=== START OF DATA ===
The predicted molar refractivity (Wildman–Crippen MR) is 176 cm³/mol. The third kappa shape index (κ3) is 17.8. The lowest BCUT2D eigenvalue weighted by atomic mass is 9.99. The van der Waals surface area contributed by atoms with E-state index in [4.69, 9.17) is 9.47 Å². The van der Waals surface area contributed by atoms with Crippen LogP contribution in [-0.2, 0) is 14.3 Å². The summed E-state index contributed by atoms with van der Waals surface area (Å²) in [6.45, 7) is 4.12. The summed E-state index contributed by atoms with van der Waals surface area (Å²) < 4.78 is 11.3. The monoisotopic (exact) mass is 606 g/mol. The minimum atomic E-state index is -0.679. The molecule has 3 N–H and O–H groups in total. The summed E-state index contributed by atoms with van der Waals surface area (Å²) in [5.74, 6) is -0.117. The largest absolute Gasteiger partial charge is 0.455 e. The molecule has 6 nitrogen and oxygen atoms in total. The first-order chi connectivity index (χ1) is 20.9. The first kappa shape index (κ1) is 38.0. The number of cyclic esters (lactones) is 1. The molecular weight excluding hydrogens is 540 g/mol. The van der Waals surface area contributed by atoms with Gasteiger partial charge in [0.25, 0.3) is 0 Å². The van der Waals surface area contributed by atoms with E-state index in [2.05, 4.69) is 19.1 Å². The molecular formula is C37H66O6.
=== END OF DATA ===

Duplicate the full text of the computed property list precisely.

The predicted molar refractivity (Wildman–Crippen MR) is 176 cm³/mol. The third kappa shape index (κ3) is 17.8. The lowest BCUT2D eigenvalue weighted by atomic mass is 9.99. The van der Waals surface area contributed by atoms with E-state index in [4.69, 9.17) is 9.47 Å². The van der Waals surface area contributed by atoms with Crippen LogP contribution in [-0.2, 0) is 14.3 Å². The summed E-state index contributed by atoms with van der Waals surface area (Å²) in [6.45, 7) is 4.12. The summed E-state index contributed by atoms with van der Waals surface area (Å²) < 4.78 is 11.3. The monoisotopic (exact) mass is 606 g/mol. The minimum atomic E-state index is -0.679. The molecule has 3 N–H and O–H groups in total. The summed E-state index contributed by atoms with van der Waals surface area (Å²) in [5.74, 6) is -0.117. The largest absolute Gasteiger partial charge is 0.455 e. The molecule has 6 nitrogen and oxygen atoms in total. The first-order chi connectivity index (χ1) is 20.9. The first kappa shape index (κ1) is 38.0. The number of cyclic esters (lactones) is 1. The molecular weight excluding hydrogens is 540 g/mol. The van der Waals surface area contributed by atoms with Gasteiger partial charge in [0.25, 0.3) is 0 Å². The van der Waals surface area contributed by atoms with E-state index in [2.05, 4.69) is 19.1 Å². The molecular formula is C37H66O6.